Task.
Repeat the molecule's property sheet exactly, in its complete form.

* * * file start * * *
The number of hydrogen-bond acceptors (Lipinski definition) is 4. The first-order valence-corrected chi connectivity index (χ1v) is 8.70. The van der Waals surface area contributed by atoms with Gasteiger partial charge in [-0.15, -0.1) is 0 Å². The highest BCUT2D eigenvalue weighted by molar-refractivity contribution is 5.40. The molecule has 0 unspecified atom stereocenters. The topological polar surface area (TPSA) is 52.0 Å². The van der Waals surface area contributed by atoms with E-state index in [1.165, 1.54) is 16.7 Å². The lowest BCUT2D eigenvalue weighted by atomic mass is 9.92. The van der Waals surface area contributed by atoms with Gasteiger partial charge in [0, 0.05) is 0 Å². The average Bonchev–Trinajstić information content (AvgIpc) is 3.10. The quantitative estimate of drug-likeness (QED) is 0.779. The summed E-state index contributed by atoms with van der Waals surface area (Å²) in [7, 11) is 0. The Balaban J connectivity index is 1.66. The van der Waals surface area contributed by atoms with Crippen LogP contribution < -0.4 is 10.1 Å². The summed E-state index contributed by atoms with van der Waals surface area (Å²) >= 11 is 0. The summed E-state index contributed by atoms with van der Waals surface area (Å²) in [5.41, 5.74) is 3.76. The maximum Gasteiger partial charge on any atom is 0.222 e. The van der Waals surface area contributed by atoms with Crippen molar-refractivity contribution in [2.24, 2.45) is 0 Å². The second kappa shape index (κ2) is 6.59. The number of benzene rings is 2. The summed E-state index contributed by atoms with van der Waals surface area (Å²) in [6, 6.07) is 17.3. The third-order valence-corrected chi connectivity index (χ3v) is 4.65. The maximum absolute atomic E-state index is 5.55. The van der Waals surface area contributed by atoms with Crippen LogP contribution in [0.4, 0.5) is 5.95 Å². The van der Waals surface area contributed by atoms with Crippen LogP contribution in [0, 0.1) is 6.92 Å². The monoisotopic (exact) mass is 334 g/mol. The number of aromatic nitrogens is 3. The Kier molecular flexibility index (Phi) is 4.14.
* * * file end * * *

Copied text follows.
The number of hydrogen-bond acceptors (Lipinski definition) is 4. The first-order valence-corrected chi connectivity index (χ1v) is 8.70. The van der Waals surface area contributed by atoms with Gasteiger partial charge in [-0.15, -0.1) is 0 Å². The highest BCUT2D eigenvalue weighted by molar-refractivity contribution is 5.40. The molecule has 0 unspecified atom stereocenters. The topological polar surface area (TPSA) is 52.0 Å². The van der Waals surface area contributed by atoms with E-state index in [1.165, 1.54) is 16.7 Å². The lowest BCUT2D eigenvalue weighted by atomic mass is 9.92. The van der Waals surface area contributed by atoms with Gasteiger partial charge in [0, 0.05) is 0 Å². The average Bonchev–Trinajstić information content (AvgIpc) is 3.10. The quantitative estimate of drug-likeness (QED) is 0.779. The summed E-state index contributed by atoms with van der Waals surface area (Å²) in [7, 11) is 0. The Balaban J connectivity index is 1.66. The van der Waals surface area contributed by atoms with Crippen LogP contribution < -0.4 is 10.1 Å². The summed E-state index contributed by atoms with van der Waals surface area (Å²) >= 11 is 0. The summed E-state index contributed by atoms with van der Waals surface area (Å²) in [5.41, 5.74) is 3.76. The maximum Gasteiger partial charge on any atom is 0.222 e. The van der Waals surface area contributed by atoms with Crippen molar-refractivity contribution in [2.24, 2.45) is 0 Å². The second kappa shape index (κ2) is 6.59. The number of benzene rings is 2. The summed E-state index contributed by atoms with van der Waals surface area (Å²) in [6, 6.07) is 17.3. The third-order valence-corrected chi connectivity index (χ3v) is 4.65. The maximum absolute atomic E-state index is 5.55. The van der Waals surface area contributed by atoms with Crippen LogP contribution in [0.4, 0.5) is 5.95 Å². The van der Waals surface area contributed by atoms with Crippen LogP contribution in [0, 0.1) is 6.92 Å². The monoisotopic (exact) mass is 334 g/mol. The number of aromatic nitrogens is 3. The Kier molecular flexibility index (Phi) is 4.14.